In our world today, force is often equated with power. I’m not so sure they are the same. Force is defined as coercion or compulsion. Power is defined as the capacity or ability to direct or influence the behavior of others or the course of events. In managing, there is merit in distinguishing between the two and in going for power rather than force.
You can see the difference, I’m sure. If you look at your style as a manager or professional, do you lean more toward force or power? Force involves pushing. Power involves directing or influencing. The experiences and responses of those on the receiving ends of force and power are markedly different. Cultivate your power as a manager or professional. It will far out-distance the use of force.
How about your workplace? Do you see more use of power or force?
photo: Stuart Miles, FreeDigitalPhotos.net
As I was writing my last blog post about being “hooked” by emotional issues that come up when you are coaching someone, I thought that it is not just during coaching that emotions can hook us.
How often are your emotions present during your workday? Once emotions are present they can hook you, leading possibly to losing your center, reacting in an inappropriate way or taking offense. Emotional self-awareness is called for to avoid emotional hooks. Emotions can be a runaway train, but when you are aware and in the driver’s seat you can manage your emotions and avoid being “hooked”.
Have any emotions hooked you this week?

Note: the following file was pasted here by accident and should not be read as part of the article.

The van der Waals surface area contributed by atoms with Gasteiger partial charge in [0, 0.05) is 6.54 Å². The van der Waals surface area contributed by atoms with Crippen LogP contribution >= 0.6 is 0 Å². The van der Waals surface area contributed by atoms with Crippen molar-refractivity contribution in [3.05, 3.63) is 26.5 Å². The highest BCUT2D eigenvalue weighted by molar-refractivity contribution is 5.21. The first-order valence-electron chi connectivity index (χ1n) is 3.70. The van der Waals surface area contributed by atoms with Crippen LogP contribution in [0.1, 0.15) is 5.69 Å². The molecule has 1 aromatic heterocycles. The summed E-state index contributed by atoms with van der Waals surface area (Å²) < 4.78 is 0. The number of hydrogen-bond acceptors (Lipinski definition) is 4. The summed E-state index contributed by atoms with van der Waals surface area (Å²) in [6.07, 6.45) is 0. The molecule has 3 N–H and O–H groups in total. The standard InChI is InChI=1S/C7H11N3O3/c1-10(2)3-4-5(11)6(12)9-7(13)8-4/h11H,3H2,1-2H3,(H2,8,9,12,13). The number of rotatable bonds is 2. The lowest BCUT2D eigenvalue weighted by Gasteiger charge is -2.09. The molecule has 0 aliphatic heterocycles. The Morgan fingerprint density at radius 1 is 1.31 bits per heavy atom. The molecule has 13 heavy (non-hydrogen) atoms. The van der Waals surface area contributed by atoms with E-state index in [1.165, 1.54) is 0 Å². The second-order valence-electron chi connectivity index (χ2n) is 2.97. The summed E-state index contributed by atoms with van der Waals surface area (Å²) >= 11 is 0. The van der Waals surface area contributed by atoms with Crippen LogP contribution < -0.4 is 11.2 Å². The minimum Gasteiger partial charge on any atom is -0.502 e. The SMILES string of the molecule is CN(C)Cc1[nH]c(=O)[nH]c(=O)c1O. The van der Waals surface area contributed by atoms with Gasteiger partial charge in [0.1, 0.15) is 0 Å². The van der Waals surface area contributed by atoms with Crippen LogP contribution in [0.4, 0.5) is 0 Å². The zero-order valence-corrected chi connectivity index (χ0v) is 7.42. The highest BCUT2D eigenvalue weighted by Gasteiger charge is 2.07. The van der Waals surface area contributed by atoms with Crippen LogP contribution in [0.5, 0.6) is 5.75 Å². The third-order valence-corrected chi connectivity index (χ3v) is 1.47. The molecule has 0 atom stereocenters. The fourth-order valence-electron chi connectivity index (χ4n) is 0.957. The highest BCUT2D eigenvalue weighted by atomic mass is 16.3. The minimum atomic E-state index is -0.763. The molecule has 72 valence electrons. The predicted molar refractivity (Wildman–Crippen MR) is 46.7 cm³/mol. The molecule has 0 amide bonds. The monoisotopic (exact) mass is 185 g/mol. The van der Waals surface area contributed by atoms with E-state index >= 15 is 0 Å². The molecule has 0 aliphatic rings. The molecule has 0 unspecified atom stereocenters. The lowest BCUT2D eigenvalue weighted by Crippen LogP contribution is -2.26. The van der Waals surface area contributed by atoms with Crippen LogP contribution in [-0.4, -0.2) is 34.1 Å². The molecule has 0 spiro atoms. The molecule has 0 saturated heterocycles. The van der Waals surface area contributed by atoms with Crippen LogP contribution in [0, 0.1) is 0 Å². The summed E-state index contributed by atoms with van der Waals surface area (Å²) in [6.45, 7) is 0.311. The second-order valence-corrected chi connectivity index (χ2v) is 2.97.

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Judgment comes naturally. It is an important ability when it comes to your own actions. Judgment of others, however, is a different thing. The judgments you make of others inform the actions you take and the strategies you develop. They had better be accurate.
Limited information, ignited emotions and internal biases can easily skew your judgments of other people and situations. Judgments must be seen for what they are; they are not facts, but your perception. Exercising caution and diligence in your judgment of others can serve you well.
Keep your judgments of others as objective as you can. Get the facts that are available, make them from a centered place and do not confuse them with truth. Judgments have their own power and are best arrived at carefully.
photo: suphakit73, FreeDigitalPhotos.net
Stubborn: having or showing dogged determination not to change one’s attitude or position on something, especially in spite of good arguments or reasons to do so.
What’s the impact of stubbornness in the workplace? Stubbornness slows things down. It causes arguments and clashes. But stubbornness does not always exist in the face of good arguments or reasons. Sometimes, stubbornness is due to the courage of a person’s convictions or fault lines that exist in others’ arguments or reasoning.
Are you stubborn? How do you respond to the stubbornness of others? An accusation of stubbornness can be subjective, as who is to say whether one’s attitude or position goes against reason or facts? Perhaps the best way to deal with stubbornness in yourself or others is to ignore its presence and continue on to the center of an issue by keeping dialogue going and working to understand others’ positions. Stubbornness is an obstacle you are better off without.
photo: Zozifoto | Dreamstime.com
Values guide us in many areas of our lives. What are your values as a manager? Here are some questions to help you begin identifying them.
• How would you like for others to describe you as a manager?
• What is important to you regarding the way others treat you in the workplace or market?
• Which of your personal values transfer to your work as a manager? How are they different, if at all, when you bring them into the workplace?
• What kind of work environment do you want to create for your team?
Values are an important foundation for your work as a manager. Know your values. Let them guide you